Some of these delays began to make sense when The Stream’s publisher asked us to find new ways to help and encourage pastors. Under my leadership that’s become the “Pastors’ Corner,” still under development, but with tight connections in mind to further outreach I’m praying for, which you’ll see below. God didn’t let me rush that outreach ahead of His timing for that to happen.
I was learning, too — studying how to build ministry in new ways, spending helpful time with an executive coach I’d contracted with, and even being contacted out of the blue (God showed up here!) by a strategy consultant from Columbus who offered me advice and direction I desperately needed.
God Shows Up in New Local Outreach
The best of the year, though, was launching a new Apologetics Fellowship for the Cincinnati-Dayton area. (See my short video here to sense the heart of it, please.) It was simple, really. And it was God at work.
It started when a new friend, Cade Cover, and I had lunch together. He’s with the apologetics ministry Ratio Christi at the University of Cincinnati, I’m located in the Dayton area, we both know people who like learning how we know the Christian faith is true, and so together we decided to invite them to a Zoom gathering.
Response That’s Far Beyond We’d Asked or Imagined
From there it took off. It was amazing, far beyond anything he or I could have orchestrated. I could not believe the energy in the group. When I asked them if they’d like to meet once every three months, it was unanimous: “No! Once every month!” Some of them are leaders, too. God will work through them; He already is.
A pastor in Cincy joined us, and by September, with our help and encouragement his church had already hosted its first apologetics conference. (The photo above shows our fellowship in a breakout session afterward with keynote speaker Alisa Childers off camera.) A large church in Dayton started Wednesday night apologetics classes, and consistently had 50 or more people come for it. This church was already on track to do that, but we were there to help, and now by partnering with us, they’re in a position to help other churches launch apologetics ministries.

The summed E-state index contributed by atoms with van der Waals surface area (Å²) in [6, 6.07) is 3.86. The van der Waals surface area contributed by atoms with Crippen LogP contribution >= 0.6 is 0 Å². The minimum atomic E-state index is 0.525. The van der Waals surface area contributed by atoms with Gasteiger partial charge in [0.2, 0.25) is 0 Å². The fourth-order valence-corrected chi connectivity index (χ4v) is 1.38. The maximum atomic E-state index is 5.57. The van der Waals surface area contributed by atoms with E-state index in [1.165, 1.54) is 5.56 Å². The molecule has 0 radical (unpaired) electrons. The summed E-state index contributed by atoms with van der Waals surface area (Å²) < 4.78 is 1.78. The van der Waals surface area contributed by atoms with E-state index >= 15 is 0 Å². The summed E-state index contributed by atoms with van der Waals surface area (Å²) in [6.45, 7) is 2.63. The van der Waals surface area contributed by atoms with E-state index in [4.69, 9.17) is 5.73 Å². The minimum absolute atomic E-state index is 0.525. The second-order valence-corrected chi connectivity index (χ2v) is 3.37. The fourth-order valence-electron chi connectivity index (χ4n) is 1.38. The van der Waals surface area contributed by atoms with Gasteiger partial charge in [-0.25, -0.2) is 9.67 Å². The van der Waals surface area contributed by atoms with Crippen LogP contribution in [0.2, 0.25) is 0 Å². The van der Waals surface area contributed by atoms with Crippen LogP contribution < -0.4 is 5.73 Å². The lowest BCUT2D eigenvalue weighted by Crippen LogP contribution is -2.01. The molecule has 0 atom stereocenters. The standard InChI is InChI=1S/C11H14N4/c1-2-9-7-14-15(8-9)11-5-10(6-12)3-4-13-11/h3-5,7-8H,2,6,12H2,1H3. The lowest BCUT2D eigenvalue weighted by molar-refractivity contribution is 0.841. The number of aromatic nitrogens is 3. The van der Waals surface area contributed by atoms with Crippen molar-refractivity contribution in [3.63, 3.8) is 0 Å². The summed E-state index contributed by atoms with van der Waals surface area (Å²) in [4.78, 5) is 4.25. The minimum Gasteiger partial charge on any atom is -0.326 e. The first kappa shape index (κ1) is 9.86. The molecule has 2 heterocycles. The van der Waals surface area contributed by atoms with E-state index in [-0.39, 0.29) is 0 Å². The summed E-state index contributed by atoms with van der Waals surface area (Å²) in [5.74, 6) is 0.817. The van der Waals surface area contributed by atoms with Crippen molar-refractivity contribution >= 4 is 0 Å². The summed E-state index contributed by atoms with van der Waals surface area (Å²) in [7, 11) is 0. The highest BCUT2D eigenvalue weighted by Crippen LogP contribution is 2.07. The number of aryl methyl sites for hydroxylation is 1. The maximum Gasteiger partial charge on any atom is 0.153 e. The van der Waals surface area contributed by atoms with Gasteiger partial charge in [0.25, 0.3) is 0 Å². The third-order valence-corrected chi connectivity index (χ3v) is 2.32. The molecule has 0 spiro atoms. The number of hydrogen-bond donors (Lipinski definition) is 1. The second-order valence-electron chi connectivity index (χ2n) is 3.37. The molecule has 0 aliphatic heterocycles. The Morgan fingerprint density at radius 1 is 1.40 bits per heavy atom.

National-level leaders in apologetics have looked at this group and said, “We’ve never seen anything like it.” I never have, either. It’s a simple plan, simple enough to spread nationwide, though we’re not pushing for that (yet).
Hopes for a New Outreach to Pastors This Year
That was God at work, showing His glory and goodness, proving it wasn’t up to me in my weakness but up to Him in His power. “My grace is sufficient for you,” He told the Apostle Paul in 2 Cor. 12:9, “for My strength is made perfect in weakness.”
I still have hopes and dreams and plans, though. My heart is for the Christian church, facing anti-Christian hostility in this day such as we’ve never seen in this part of the world before. I believe, by God’s grace, I can help pastors equip their churches to face the questions and the challenges with full confidence.
God has gifted me with a great team of advisors and a great network of friends to call upon to help in various ways. That includes my prayer and financial partners, for whom I am very grateful. I believe it’s an urgent ministry, and the time to advance in it is now.
So this is what I ask you to pray. I really feel a need for the disruptions to calm down for a year or two. I know they’ll never cease; I’m just asking God for a calmer period for a while. Pray for my health and for Sara’s, please, and for our two kids and their families.
More than that, please pray that God would be glorified in what I do, or (as in this past year) far beyond what I could think of doing.
And as the freezing rain continues here today, eventually to turn into snow (perhaps where you are, too), know this could still turn into a disrupted day, with power outages and the like. If it does, I pray that I will see God’s hand at work in that, too. It’s about Him, and about making His glory and goodness and gospel known to all.